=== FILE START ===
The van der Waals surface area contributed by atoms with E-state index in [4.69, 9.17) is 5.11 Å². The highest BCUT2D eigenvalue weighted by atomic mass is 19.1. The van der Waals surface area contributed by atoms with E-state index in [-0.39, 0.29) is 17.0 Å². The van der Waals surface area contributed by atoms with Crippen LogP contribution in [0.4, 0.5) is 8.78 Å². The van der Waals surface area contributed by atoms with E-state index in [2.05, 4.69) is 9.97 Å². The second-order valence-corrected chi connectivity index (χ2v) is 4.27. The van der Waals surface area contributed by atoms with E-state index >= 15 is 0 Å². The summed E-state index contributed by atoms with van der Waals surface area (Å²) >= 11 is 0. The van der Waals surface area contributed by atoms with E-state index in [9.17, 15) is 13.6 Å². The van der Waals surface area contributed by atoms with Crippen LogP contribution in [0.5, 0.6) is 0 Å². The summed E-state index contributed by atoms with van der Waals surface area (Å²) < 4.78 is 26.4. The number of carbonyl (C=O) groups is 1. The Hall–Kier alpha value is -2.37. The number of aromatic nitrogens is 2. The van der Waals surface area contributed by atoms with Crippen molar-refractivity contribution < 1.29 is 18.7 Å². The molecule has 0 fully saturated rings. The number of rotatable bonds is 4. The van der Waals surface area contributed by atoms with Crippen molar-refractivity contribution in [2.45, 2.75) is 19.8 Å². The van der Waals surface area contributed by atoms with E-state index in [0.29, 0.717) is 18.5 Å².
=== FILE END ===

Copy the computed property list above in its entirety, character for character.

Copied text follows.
The van der Waals surface area contributed by atoms with E-state index in [4.69, 9.17) is 5.11 Å². The highest BCUT2D eigenvalue weighted by atomic mass is 19.1. The van der Waals surface area contributed by atoms with E-state index in [-0.39, 0.29) is 17.0 Å². The van der Waals surface area contributed by atoms with Crippen LogP contribution in [0.4, 0.5) is 8.78 Å². The van der Waals surface area contributed by atoms with E-state index in [2.05, 4.69) is 9.97 Å². The second-order valence-corrected chi connectivity index (χ2v) is 4.27. The van der Waals surface area contributed by atoms with E-state index >= 15 is 0 Å². The summed E-state index contributed by atoms with van der Waals surface area (Å²) >= 11 is 0. The van der Waals surface area contributed by atoms with E-state index in [9.17, 15) is 13.6 Å². The van der Waals surface area contributed by atoms with Crippen LogP contribution in [0.5, 0.6) is 0 Å². The summed E-state index contributed by atoms with van der Waals surface area (Å²) < 4.78 is 26.4. The number of carbonyl (C=O) groups is 1. The Hall–Kier alpha value is -2.37. The number of aromatic nitrogens is 2. The van der Waals surface area contributed by atoms with Crippen molar-refractivity contribution < 1.29 is 18.7 Å². The molecule has 0 fully saturated rings. The number of rotatable bonds is 4. The van der Waals surface area contributed by atoms with Crippen molar-refractivity contribution in [2.45, 2.75) is 19.8 Å². The van der Waals surface area contributed by atoms with E-state index in [0.29, 0.717) is 18.5 Å².